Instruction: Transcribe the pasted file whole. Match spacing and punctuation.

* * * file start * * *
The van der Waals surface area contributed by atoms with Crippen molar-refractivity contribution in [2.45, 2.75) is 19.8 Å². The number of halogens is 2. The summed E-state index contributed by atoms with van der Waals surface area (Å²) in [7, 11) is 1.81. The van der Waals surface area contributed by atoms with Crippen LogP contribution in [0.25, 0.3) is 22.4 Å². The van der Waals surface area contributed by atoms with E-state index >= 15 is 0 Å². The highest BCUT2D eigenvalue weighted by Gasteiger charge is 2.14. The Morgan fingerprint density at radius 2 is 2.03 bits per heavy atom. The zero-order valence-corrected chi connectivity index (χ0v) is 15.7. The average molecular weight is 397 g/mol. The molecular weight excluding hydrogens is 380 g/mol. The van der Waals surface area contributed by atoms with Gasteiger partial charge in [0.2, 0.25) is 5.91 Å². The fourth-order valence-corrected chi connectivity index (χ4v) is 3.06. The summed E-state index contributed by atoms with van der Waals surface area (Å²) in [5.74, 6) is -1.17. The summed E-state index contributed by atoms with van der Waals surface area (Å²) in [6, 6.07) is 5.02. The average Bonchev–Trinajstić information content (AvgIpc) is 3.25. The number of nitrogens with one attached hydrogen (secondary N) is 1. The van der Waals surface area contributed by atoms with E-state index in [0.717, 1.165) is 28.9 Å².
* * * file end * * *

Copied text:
The van der Waals surface area contributed by atoms with Crippen molar-refractivity contribution in [2.45, 2.75) is 19.8 Å². The number of halogens is 2. The summed E-state index contributed by atoms with van der Waals surface area (Å²) in [7, 11) is 1.81. The van der Waals surface area contributed by atoms with Crippen LogP contribution in [0.25, 0.3) is 22.4 Å². The van der Waals surface area contributed by atoms with E-state index >= 15 is 0 Å². The highest BCUT2D eigenvalue weighted by Gasteiger charge is 2.14. The Morgan fingerprint density at radius 2 is 2.03 bits per heavy atom. The zero-order valence-corrected chi connectivity index (χ0v) is 15.7. The average molecular weight is 397 g/mol. The molecular weight excluding hydrogens is 380 g/mol. The van der Waals surface area contributed by atoms with Gasteiger partial charge in [0.2, 0.25) is 5.91 Å². The fourth-order valence-corrected chi connectivity index (χ4v) is 3.06. The summed E-state index contributed by atoms with van der Waals surface area (Å²) in [5.74, 6) is -1.17. The summed E-state index contributed by atoms with van der Waals surface area (Å²) in [6, 6.07) is 5.02. The average Bonchev–Trinajstić information content (AvgIpc) is 3.25. The number of nitrogens with one attached hydrogen (secondary N) is 1. The van der Waals surface area contributed by atoms with E-state index in [0.717, 1.165) is 28.9 Å².